Tag Archives | rules and regulations

Death on the Railway in Victorian Peterborough

This week’s guest post links nicely to last week’s, with its focus on Peterborough. Peterborough offers a great window onto death in the past, thanks to the survival of coroner’s inquest records – currently being used in her innovative and very exciting PhD study by this week’s author, Sophie Michell. This blog post comes from […]

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Stapleton Road: the aftermath

Yesterday’s blog post looked at what happened in the 1921 Stapleton Road accident on the Great Western Railway (GWR). Today we turn to the institutional aftermath – before considering the individuals over the coming days. We made reference to a report, produced by Railway Inspector JPS Main, for the Ministry of Transport (more on who […]

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Further July multiples

We started our posts this month with another 2 cases of workers having 2 accidents each, with the promise (threat?) of more multiple accidents to come. It’s to this we return now, with another 2 cases of 2 accidents. We start on the south coast of England, at Brighton station appropriately on the London, Brighton […]

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A flyaway telegraph message

There are many cases in our database in which we see similar circumstances – and often similar outcomes: track workers hit by trains, shunters crushed between wagons, slips, trips and falls, porters injured whilst moving goods, and so on. There are, of course, a great many cases which are truly unique – one of which […]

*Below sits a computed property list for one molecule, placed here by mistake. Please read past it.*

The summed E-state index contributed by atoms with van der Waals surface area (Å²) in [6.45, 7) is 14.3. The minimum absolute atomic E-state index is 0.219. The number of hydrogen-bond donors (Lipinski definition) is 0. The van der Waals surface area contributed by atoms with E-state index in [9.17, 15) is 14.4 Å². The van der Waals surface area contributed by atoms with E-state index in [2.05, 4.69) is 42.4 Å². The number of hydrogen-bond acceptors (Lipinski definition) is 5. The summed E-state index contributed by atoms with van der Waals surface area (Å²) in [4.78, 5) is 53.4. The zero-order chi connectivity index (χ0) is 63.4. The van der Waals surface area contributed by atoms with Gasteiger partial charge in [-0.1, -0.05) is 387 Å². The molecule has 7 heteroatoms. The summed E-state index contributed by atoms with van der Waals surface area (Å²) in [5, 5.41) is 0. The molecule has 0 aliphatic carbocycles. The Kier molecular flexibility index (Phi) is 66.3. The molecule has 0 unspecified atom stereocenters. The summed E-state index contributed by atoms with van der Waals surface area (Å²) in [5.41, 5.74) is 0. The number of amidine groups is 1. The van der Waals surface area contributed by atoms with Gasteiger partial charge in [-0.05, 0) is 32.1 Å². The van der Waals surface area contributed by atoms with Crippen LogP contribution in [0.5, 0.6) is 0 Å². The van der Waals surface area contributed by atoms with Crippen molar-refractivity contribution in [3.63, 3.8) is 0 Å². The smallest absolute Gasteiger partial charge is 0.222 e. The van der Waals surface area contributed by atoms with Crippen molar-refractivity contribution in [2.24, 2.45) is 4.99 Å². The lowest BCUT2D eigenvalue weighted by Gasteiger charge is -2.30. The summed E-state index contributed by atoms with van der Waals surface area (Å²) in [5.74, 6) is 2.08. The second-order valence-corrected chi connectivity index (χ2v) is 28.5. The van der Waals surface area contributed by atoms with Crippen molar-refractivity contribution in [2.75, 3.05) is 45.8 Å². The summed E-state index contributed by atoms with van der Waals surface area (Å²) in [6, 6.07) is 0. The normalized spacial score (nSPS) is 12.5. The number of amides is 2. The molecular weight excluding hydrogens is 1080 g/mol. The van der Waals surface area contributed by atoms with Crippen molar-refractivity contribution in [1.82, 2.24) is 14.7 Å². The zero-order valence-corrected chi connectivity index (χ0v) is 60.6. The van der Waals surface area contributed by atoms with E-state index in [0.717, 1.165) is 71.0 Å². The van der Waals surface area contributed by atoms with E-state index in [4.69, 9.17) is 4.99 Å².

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Forgotten pasts at Glasgow Queen St

At the moment, Glasgow Queen St station is undergoing a major redevelopment, which has included exposing the Victorian glass frontage, concealed for the last 40 years by a concrete carbuncle now demolished. However, what isn’t so easy to see is another hidden past: the human cost of working on the railway, in employee accidents. This […]

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Demolishing Wolverton Works

It was reported last week that the proposed demolition of most of the remaining original parts of the London and North Western Railway’s Wolverton Works had been given the go-ahead. This is a good moment, then, to think a little about an intangible part of the Works’ heritage: the experiences of the staff, without whom […]

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A miscellany of Waterloos

In railway terms, Waterloo generally brings one thing to mind: the London mainline station, in our period the terminal point of the London & South Western Railway. It was of course named for the famous 1815 battle in which Napoleon was defeated, which took place 203 years ago today – and it wasn’t the only […]

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Applying the brakes

Yesterday our project Twitter feed (@RWLDproject) tweeted a case in which a worker attempted to apply a vacuum brake with a coupling pole. This caused a few raised eyebrows, some heated discussion, and some initial thoughts that we’d got our wires crossed: after all, these are two technologies which don’t work in the same way, […]

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